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Space Science

First Light Images From Herschel Satellite Released 35

Posted by Soulskill
from the pretty-pictures dept.
davecl writes "The first images from the Herschel satellite have been released by ESA. The images are of the galaxy M51 and show a lot of structure and other features never seen before. Coverage of these results can be found on the ESA website and on the Herschel mission blog. There's a lot of work still to be done on tuning the satellite and instruments for optimum performance, but these very early results already show the promise of this mission. I work on this project and can say that these results are really impressive at this early stage!"
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First Light Images From Herschel Satellite Released

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  • first image (Score:3, Interesting)

    by buchner.johannes (1139593) on Saturday June 20, 2009 @10:15AM (#28401585) Homepage Journal

    Does the image taken of the ocean right after launch not count? Can anyone dig it up?

  • pretty amazing (Score:5, Interesting)

    by ogre7299 (229737) <jjtobin@umich . e du> on Saturday June 20, 2009 @10:21AM (#28401619)

    Considering that this image was taken while the main mirrors were still quite warm and not down to operating temperatures, this observatory is going to do great things once fully operational.

  • by tjstork (137384) <todd...bandrowsky@@@gmail...com> on Saturday June 20, 2009 @10:51AM (#28401857) Homepage Journal

    I work on this project and can say that these results are really impressive at this early stage!"

    Actually, we find your work to be subpar. Perhaps if you were not posting on slashdot, this telescope would not be the failed lemon that it is. Get back to work, and let's not hear back from you until we have some surface detail of Pluto.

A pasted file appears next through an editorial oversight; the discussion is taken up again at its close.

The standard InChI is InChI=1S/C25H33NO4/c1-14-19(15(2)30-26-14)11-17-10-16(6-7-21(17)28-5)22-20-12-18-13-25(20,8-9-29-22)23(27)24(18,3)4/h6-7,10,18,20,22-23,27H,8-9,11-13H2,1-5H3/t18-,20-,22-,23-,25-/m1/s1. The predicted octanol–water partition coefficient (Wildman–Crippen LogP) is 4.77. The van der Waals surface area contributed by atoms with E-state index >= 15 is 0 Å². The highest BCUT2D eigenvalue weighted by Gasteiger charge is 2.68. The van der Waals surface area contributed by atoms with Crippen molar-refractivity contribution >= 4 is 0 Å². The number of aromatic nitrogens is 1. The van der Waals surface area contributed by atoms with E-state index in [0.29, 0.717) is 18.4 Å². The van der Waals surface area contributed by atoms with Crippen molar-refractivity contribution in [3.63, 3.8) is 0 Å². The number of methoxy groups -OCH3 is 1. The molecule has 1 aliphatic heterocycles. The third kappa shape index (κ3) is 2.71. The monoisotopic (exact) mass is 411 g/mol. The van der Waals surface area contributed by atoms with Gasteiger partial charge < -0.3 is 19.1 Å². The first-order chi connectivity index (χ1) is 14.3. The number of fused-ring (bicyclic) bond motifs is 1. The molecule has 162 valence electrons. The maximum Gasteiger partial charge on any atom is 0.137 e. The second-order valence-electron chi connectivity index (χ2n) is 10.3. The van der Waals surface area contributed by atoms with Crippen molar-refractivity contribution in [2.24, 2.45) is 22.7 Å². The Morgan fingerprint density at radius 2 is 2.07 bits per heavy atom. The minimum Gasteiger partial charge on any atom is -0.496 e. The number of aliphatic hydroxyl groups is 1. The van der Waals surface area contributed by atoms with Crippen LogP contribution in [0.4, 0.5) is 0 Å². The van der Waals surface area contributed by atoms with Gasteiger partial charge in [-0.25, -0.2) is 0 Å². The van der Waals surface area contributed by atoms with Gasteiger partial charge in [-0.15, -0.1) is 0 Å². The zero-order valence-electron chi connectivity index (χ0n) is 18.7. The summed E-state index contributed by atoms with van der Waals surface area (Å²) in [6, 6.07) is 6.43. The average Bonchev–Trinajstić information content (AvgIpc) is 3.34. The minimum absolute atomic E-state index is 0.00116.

• Your efforts to be a dick have been well above par, keep it up and you may get promoted to cunt.
  • by Alain Williams (2972) <addw@phcomp.co.uk> on Saturday June 20, 2009 @10:53AM (#28401875) Homepage

    I work on this project and can say that these results are really impressive at this early stage!

    Nice to see that at least one slashdot reader really is a rocket scientist!

  • so whats the resolution on this thing gonna be compared to hubble, regardless of the wavelength.
    • Re:comparisons (Score:5, Interesting)

      by ogre7299 (229737) <jjtobin@umich . e du> on Saturday June 20, 2009 @11:11AM (#28401995)

      The best theoretical resolution at 100 microns will be 7.2 arcseconds, limited by the size of the main mirror. Hubble can do 0.05 arcseconds at 0.5 microns (visible light). This may not seem all that impressive, but it about 4 times better than previous far-infrared observatories. And the instruments on-board are significantly more advanced than anything ever used for far-infrared astronomy.

  • by electrostatic (1185487) on Saturday June 20, 2009 @03:08PM (#28403629)
    Herschel views in far infrared -- 70 to 160 um (micrometers) in TFA example. Here's a Hubble M51 shot in visible light which is sub-micron wavelength. The shorter wavelength permits greater resolution for a given mirror size.

    http://apod.nasa.gov/apod/ap080614.html [nasa.gov]
  • Spin rate... (Score:2, Interesting)

    by AscianBound (1359727)
    Though I've looked around a bit, nobody seems to have pointed out something that appears quite interesting in those pictures. The two arms of the galaxy take a sharp turn at mirror points. This seems to imply that the speed of rotation of the galaxy increased significantly suddenly. I'm no astronomer, but this seems important. Does anyone who knows more than me care to shed some light on the matter?
    • by pjotrb123 (685993)
      > Does anyone ... care to shed some light on the matter

      I'm doing that right now. Hope my batteries will keep up. Hard to keep it pointed in the right direction too. And since M51 is 31 million light-years distant, I am not sure we will be here to see the reflection when it hits us in 62 million years.
  • There's a lot of work still to be done on tuning the satellite and instruments for optimum performance

    What does tuning involve?

    • by davecl (233127)

      Bias settings for the detectors, calibration, temperatures for the various cooling elements... There's a whole lot of things that need to be sorted out in the commissioning and 'performance verification' phases, and this is what we're spending the time between now and the first full-scale science observations in mid-October.

  • Yes, pretty, because each new pixel added brings the human race more knowledge about the rest of the universe. But we need to put telescopes farther from Earth, such as above and below the elliptic plane of the solar system and far enough away so that the parallax is better than we get with that of the earth's orbit. Being further away from the Sun would also lower the temperature and noise floor, bringing increased sensitivity.

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